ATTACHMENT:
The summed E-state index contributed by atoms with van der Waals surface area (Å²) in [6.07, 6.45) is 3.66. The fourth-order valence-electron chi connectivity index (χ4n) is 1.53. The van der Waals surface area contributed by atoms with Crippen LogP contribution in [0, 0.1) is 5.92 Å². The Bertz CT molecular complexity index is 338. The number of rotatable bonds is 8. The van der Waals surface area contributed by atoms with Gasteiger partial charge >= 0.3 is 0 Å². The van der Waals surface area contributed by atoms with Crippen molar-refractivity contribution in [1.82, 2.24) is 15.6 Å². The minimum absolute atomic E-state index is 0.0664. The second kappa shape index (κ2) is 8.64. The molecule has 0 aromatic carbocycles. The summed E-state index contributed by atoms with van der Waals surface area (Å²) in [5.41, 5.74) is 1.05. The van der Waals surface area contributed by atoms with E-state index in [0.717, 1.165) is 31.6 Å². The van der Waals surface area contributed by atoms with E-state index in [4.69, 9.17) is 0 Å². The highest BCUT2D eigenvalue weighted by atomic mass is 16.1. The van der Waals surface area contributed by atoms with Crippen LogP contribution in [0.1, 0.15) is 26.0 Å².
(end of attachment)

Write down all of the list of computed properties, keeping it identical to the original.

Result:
The summed E-state index contributed by atoms with van der Waals surface area (Å²) in [6.07, 6.45) is 3.66. The fourth-order valence-electron chi connectivity index (χ4n) is 1.53. The van der Waals surface area contributed by atoms with Crippen LogP contribution in [0, 0.1) is 5.92 Å². The Bertz CT molecular complexity index is 338. The number of rotatable bonds is 8. The van der Waals surface area contributed by atoms with Gasteiger partial charge >= 0.3 is 0 Å². The van der Waals surface area contributed by atoms with Crippen molar-refractivity contribution in [1.82, 2.24) is 15.6 Å². The minimum absolute atomic E-state index is 0.0664. The second kappa shape index (κ2) is 8.64. The molecule has 0 aromatic carbocycles. The summed E-state index contributed by atoms with van der Waals surface area (Å²) in [5.41, 5.74) is 1.05. The van der Waals surface area contributed by atoms with E-state index in [0.717, 1.165) is 31.6 Å². The van der Waals surface area contributed by atoms with E-state index in [4.69, 9.17) is 0 Å². The highest BCUT2D eigenvalue weighted by atomic mass is 16.1. The van der Waals surface area contributed by atoms with Crippen LogP contribution in [0.1, 0.15) is 26.0 Å².